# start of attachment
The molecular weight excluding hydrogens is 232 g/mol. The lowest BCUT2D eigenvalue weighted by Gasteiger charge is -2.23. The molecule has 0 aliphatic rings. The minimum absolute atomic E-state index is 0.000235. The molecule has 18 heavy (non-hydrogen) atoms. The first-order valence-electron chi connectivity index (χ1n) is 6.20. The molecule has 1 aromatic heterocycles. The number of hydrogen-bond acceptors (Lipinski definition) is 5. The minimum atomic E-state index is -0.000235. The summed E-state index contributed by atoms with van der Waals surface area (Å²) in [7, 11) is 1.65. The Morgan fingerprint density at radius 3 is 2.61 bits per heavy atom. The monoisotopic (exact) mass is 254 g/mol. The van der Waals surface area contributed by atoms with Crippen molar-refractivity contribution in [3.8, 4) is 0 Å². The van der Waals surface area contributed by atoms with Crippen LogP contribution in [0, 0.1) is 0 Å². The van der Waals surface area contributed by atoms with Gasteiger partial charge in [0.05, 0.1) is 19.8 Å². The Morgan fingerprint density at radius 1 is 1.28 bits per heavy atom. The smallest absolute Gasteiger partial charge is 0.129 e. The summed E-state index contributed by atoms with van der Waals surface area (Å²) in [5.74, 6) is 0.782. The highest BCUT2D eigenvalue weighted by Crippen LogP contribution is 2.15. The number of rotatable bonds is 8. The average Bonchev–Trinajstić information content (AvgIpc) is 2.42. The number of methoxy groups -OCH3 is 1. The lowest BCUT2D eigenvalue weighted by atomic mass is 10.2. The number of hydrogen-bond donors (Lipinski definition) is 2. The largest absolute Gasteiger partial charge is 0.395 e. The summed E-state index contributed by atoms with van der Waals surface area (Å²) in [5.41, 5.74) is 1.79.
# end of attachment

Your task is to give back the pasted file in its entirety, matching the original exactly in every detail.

The molecular weight excluding hydrogens is 232 g/mol. The lowest BCUT2D eigenvalue weighted by Gasteiger charge is -2.23. The molecule has 0 aliphatic rings. The minimum absolute atomic E-state index is 0.000235. The molecule has 18 heavy (non-hydrogen) atoms. The first-order valence-electron chi connectivity index (χ1n) is 6.20. The molecule has 1 aromatic heterocycles. The number of hydrogen-bond acceptors (Lipinski definition) is 5. The minimum atomic E-state index is -0.000235. The summed E-state index contributed by atoms with van der Waals surface area (Å²) in [7, 11) is 1.65. The Morgan fingerprint density at radius 3 is 2.61 bits per heavy atom. The monoisotopic (exact) mass is 254 g/mol. The van der Waals surface area contributed by atoms with Crippen molar-refractivity contribution in [3.8, 4) is 0 Å². The van der Waals surface area contributed by atoms with Crippen LogP contribution in [0, 0.1) is 0 Å². The van der Waals surface area contributed by atoms with Gasteiger partial charge in [0.05, 0.1) is 19.8 Å². The Morgan fingerprint density at radius 1 is 1.28 bits per heavy atom. The smallest absolute Gasteiger partial charge is 0.129 e. The summed E-state index contributed by atoms with van der Waals surface area (Å²) in [5.74, 6) is 0.782. The highest BCUT2D eigenvalue weighted by Crippen LogP contribution is 2.15. The number of rotatable bonds is 8. The average Bonchev–Trinajstić information content (AvgIpc) is 2.42. The number of methoxy groups -OCH3 is 1. The lowest BCUT2D eigenvalue weighted by atomic mass is 10.2. The number of hydrogen-bond donors (Lipinski definition) is 2. The largest absolute Gasteiger partial charge is 0.395 e. The summed E-state index contributed by atoms with van der Waals surface area (Å²) in [5.41, 5.74) is 1.79.